smb.conf

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computing: software: Samba: smb.conf

Overview

smb.conf is the main configuration file for the Samba server, which provides Windows "Network Neighborhood" shares on Linux (and possibly on other non-Windows operating systems).

Articles

Parameters

[global]

[printers]

see /printers

[homes]

aliases

These parameters are aliases for other parameters. Use the real name where possible.

usershares

Starting with Samba version 3.0.23 the capability for non−root users to add, modify, and delete their own share definitions has been added. This capability is called usershares and is controlled by a set of parameters in the [global] section of the smb.conf. The relevant parameters are :

  • usershare allow guests - Controls if usershares can permit guest access.
  • usershare max shares - Maximum number of user defined shares allowed.
  • usershare owner only - If set only directories owned by the sharing user can be shared.
  • usershare path - Points to the directory containing the user defined share definitions. The filesystem permissions on this directory control who can create user defined shares.
  • usershare prefix allow list - Comma−separated list of absolute pathnames: only directories below the pathnames in this list are permitted.
  • usershare prefix deny list - Comma−separated list of absolute pathnames: directories below the pathnames in this list are prohibited.
  • usershare template share - Names a pre-existing share used as a template for creating new usershares. All other share parameters not specified in the user defined share definition are copied from this named share.

variable substitutions

Many of the strings that are settable in the config file can take substitutions. For example the option "path = /tmp/%u" is interpreted as "path = /tmp/john" if the user connected with the username john.

These substitutions are mostly noted in the descriptions below, but there are some general substitutions which apply whenever they might be relevant. These are:

  • %U - session username (the username that the client wanted, not necessarily the same as the one they got).
  • %G - primary group name of %U.
  • %h - the Internet hostname that Samba is running on.
  • %m - the NetBIOS name of the client machine (very useful).
    This parameter is not available when Samba listens on port 445, as clients no longer send this information. If you use this macro in an include statement on a domain that has a Samba domain controller be sure to set in the [global] section smb ports = 139. This will cause Samba to not listen on port 445 and will permit include functionality to function as it did with Samba 2.x.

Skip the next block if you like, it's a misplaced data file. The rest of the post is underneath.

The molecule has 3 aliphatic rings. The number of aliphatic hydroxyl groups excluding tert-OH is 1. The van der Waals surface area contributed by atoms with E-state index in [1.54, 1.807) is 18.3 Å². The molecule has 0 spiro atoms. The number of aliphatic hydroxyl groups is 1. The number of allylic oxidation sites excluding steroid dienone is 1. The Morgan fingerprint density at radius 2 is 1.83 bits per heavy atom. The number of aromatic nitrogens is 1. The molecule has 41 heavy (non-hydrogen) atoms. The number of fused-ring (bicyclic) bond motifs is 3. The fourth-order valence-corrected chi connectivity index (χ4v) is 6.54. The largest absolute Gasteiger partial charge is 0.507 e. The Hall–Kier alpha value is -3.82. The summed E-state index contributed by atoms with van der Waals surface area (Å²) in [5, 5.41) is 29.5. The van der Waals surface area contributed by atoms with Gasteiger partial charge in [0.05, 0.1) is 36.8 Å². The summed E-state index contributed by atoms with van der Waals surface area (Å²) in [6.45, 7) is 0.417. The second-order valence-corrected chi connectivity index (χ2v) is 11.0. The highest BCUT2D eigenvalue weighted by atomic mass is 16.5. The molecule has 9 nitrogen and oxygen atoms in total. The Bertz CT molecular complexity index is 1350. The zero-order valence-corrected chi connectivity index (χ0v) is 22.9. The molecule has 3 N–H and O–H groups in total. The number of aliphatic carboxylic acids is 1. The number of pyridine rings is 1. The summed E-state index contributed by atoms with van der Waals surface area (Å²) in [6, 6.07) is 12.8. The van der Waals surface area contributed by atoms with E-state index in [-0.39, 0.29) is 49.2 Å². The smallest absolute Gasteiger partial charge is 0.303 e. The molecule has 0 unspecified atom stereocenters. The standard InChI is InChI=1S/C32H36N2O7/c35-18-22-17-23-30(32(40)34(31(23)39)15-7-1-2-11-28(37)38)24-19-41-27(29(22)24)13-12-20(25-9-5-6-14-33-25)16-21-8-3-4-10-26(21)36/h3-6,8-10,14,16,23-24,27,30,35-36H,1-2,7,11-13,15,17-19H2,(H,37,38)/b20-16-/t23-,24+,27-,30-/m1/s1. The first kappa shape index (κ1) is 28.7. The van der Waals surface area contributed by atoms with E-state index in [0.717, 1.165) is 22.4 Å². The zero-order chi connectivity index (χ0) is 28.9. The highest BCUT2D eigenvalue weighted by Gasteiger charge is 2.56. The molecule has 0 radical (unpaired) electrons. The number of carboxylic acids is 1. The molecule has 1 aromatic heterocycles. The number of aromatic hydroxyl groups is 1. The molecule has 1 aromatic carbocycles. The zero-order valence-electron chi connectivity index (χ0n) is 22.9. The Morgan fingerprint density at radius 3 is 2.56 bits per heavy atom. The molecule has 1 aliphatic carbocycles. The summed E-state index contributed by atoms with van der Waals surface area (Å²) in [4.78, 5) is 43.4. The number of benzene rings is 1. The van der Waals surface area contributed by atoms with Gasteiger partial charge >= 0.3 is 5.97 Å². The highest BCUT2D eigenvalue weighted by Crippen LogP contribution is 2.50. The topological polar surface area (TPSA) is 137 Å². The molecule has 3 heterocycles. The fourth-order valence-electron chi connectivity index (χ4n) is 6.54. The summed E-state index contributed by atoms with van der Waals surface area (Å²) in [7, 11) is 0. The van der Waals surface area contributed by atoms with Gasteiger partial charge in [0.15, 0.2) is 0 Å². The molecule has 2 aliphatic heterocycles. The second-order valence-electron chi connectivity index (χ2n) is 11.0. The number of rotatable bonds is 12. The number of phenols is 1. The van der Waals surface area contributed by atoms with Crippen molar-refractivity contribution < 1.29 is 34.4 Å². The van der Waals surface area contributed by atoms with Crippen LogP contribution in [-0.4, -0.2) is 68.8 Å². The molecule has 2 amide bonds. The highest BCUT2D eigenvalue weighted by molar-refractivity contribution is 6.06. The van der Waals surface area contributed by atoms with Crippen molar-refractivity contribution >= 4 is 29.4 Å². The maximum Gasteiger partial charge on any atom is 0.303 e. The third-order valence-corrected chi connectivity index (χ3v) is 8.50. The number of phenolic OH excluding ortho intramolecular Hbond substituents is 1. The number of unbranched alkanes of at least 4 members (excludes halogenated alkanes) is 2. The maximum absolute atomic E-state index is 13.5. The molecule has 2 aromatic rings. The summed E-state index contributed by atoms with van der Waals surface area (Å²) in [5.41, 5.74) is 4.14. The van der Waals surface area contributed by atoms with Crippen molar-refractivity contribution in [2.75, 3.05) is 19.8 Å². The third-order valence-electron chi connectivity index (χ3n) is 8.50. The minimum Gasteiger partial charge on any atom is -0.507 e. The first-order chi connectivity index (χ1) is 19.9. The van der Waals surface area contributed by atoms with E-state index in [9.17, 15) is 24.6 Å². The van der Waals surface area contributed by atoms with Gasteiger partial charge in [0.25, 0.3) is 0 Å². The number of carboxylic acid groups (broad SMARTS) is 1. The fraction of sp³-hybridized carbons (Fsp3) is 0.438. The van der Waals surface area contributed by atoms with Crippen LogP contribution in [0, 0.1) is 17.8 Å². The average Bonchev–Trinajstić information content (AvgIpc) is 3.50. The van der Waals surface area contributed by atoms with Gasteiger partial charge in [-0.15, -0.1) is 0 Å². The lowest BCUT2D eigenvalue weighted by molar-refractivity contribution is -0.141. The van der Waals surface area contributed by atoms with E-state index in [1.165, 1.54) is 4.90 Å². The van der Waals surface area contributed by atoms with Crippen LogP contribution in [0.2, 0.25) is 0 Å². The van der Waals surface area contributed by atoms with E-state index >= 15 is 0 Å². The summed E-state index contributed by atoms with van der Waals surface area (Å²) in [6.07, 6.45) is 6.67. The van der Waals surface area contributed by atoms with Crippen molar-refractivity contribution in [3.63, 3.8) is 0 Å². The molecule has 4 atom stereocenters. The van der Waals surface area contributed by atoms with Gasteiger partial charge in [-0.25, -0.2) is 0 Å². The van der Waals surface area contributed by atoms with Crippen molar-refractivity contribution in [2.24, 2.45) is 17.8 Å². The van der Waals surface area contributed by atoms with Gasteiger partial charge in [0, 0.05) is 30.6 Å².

• %L - the NetBIOS name of the server. This allows you to change your config based on what the client calls you. Your server can have a "dual personality".
  • %M - the Internet name of the client machine.
  • %R - the selected protocol level after protocol negotiation. It can be one of CORE, COREPLUS, LANMAN1, LANMAN2 or NT1.
  • %d - the process id of the current server process.
  • %a - The architecture of the remote machine. It currently recognizes Samba (Samba), the Linux CIFS file system (CIFSFS), OS/2, (OS2), Windows for Workgroups (WfWg), Windows 9x/ME (Win95), Windows NT (WinNT), Windows 2000 (Win2K), Windows XP (WinXP), Windows XP 64-bit (WinXP64), Windows 2003 including 2003R2 (Win2K3), and Windows Vista (Vista). Anything else will be known as UNKNOWN.
  • %I - the IP address of the client machine.
  • %i - the local IP address to which a client connected.
  • %T - the current date and time.
  • %D - name of the domain or workgroup of the current user.
  • %w - the winbind separator.
  • %$(envvar) - the value of the environment variable envar.

The following substitutes apply only to some configuration options (only those that are used when a connection has been established):

  • %S - the name of the current service, if any.
  • %P - the root directory of the current service, if any.
  • %u - username of the current service, if any.
  • %g - primary group name of %u.
  • %H - the home directory of the user given by %u.
  • %N - the name of your NIS home directory server. This is obtained from your NIS auto.map entry. If you have not compiled Samba with the --with-automount option, this value will be the same as %L.
  • %p - the path of the service´s home directory, obtained from your NIS auto.map entry. The NIS auto.map entry is split up as %N:%p.

There are some quite creative things that can be done with these substitutions and other smb.conf options.

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